Testare gli effetti di questa operazione facendo zoom in e zoom out sulla mappa, notando quando il layer buildings appare e scompare.

Nota

É possibile usare la rotella del mouse per aumentare il livello di zoom. Alternativamente, utilizzare gli strumenti di zoom per fare zoom ad una finestra:

zoomIn zoomOut

3.2.6. moderate Follow Along: Adding Symbol Layers

Now that you know how to change simple symbology for layers, the next step is to create more complex symbology. QGIS allows you to do this using symbol layers.

  • Go back to the landuse layer’s symbol properties panel (by clicking Simple fill in the Symbol layers panel).

In this example, the current symbol has no outline (i.e., it uses the No Pen border style).

Select the Fill in the Symbol layers panel. Then click the Add symbol layer button:

../../../_images/add_symbol_layer_button.png
  • Click on it and the dialog will change to look somewhat like this:
../../../_images/new_symbol_layer.png

(It may appear somewhat different in color, for example, but you’re going to change that anyway.)

Now there’s a second symbol layer. Being a solid color, it will of course completely hide the previous kind of symbol. Plus, it has a Solid Line border style, which we don’t want. Clearly this symbol has to be changed.

Nota

It’s important not to get confused between a map layer and a symbol layer. A map layer is a vector (or raster) that has been loaded into the map. A symbol layer is part of the symbol used to represent a map layer. This course will usually refer to a map layer as just a layer, but a symbol layer will always be called a symbol layer, to prevent confusion.

With the new Simple Fill layer selected:

  • Set the border style to No Pen, as before.
  • Change the fill style to something other than Solid or No brush. For example:
../../../_images/new_fill_settings.png
  • Click OK. Now you can see your results and tweak them as needed.

You can even add multiple extra symbol layers and create a kind of texture for your layer that way.

../../../_images/multiple_symbol_layers.png

It’s fun! But it probably has too many colors to use in a real map...

3.2.7. moderate Try Yourself

  • Remembering to zoom in if necessary, create a simple, but not distracting texture for the buildings layer using the methods above.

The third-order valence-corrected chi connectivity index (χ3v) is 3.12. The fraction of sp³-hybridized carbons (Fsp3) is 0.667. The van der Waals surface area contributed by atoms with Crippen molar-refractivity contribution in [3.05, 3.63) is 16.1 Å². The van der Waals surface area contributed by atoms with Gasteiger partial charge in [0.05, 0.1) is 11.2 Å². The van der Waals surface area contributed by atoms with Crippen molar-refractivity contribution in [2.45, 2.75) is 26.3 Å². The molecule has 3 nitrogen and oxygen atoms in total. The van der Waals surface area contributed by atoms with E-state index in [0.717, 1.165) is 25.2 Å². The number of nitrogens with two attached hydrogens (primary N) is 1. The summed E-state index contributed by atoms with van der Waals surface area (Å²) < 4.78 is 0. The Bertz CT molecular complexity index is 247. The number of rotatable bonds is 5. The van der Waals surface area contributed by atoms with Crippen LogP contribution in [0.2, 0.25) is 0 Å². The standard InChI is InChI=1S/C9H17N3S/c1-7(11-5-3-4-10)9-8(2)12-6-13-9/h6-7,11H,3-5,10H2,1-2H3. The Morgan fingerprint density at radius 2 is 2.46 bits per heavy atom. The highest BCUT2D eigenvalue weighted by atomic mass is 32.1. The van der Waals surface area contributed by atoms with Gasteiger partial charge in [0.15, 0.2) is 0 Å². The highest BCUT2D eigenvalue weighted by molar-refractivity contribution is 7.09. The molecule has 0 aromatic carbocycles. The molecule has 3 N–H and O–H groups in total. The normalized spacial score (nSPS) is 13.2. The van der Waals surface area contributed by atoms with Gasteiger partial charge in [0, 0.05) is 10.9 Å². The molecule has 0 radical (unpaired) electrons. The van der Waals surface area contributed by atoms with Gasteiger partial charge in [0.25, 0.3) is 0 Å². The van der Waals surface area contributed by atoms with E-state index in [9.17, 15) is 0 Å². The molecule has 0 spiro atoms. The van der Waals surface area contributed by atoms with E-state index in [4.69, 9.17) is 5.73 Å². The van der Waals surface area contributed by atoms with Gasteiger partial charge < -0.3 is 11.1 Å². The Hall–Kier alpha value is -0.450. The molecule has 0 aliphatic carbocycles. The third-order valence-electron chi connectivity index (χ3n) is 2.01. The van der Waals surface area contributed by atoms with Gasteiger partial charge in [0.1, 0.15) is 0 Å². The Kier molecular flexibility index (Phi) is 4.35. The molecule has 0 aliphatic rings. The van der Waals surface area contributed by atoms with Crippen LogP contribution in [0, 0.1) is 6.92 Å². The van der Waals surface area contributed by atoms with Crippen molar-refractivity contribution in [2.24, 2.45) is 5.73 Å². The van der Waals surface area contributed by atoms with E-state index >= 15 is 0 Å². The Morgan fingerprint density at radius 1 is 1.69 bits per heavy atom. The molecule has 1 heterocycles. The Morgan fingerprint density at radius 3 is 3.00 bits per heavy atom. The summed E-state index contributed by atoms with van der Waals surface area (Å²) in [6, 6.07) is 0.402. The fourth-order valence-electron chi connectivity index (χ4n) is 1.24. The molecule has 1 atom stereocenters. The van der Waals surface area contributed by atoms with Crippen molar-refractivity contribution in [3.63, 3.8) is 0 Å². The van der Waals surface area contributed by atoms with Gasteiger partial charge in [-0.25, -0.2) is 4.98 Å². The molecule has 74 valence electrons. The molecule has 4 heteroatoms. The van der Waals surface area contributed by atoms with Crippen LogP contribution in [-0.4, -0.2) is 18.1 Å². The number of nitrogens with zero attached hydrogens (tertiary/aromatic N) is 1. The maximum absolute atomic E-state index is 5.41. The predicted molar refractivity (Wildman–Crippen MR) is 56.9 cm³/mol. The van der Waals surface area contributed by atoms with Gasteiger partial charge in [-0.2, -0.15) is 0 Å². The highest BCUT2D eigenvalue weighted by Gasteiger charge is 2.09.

Check your results

3.2.8. moderate Follow Along: Ordering Symbol Levels

When symbol layers are rendered, they are also rendered in a sequence, similar to the way the different map layers are rendered. This means that in some cases, having many symbol layers in one symbol can cause unexpected results.

  • Give the roads layer an extra symbol layer (using the method for adding symbol layers demonstrated above).
  • Give the base line a Pen width of 0.3, a white color and select Dashed Line from the Pen Style dropdown.
  • Give the new, uppermost layer a thickness of 1.3 and ensure that it is a Solid Line.

You’ll notice that this happens:

../../../_images/bad_roads_symbology.png

Well that’s not what we want at all!

To prevent this from happening, you can sort the symbol levels and thereby control the order in which the different symbol layers are rendered.

To change the order of the symbol layers, select the Line layer in the Symbol layers panel, then click Advanced –> Symbol levels... in the bottom right-hand corner of the window. This will open a dialog like this:

../../../_images/symbol_levels_dialog.png

Select Enable symbol levels. You can then set the layer ordering of each symbol by entering the corresponding level number. 0 is the bottom layer.

In our case, we want to reverse the ordering, like this:

../../../_images/correct_symbol_layers.png

This will render the dashed, white line above the thick black line.

  • Click OK twice to return to the map.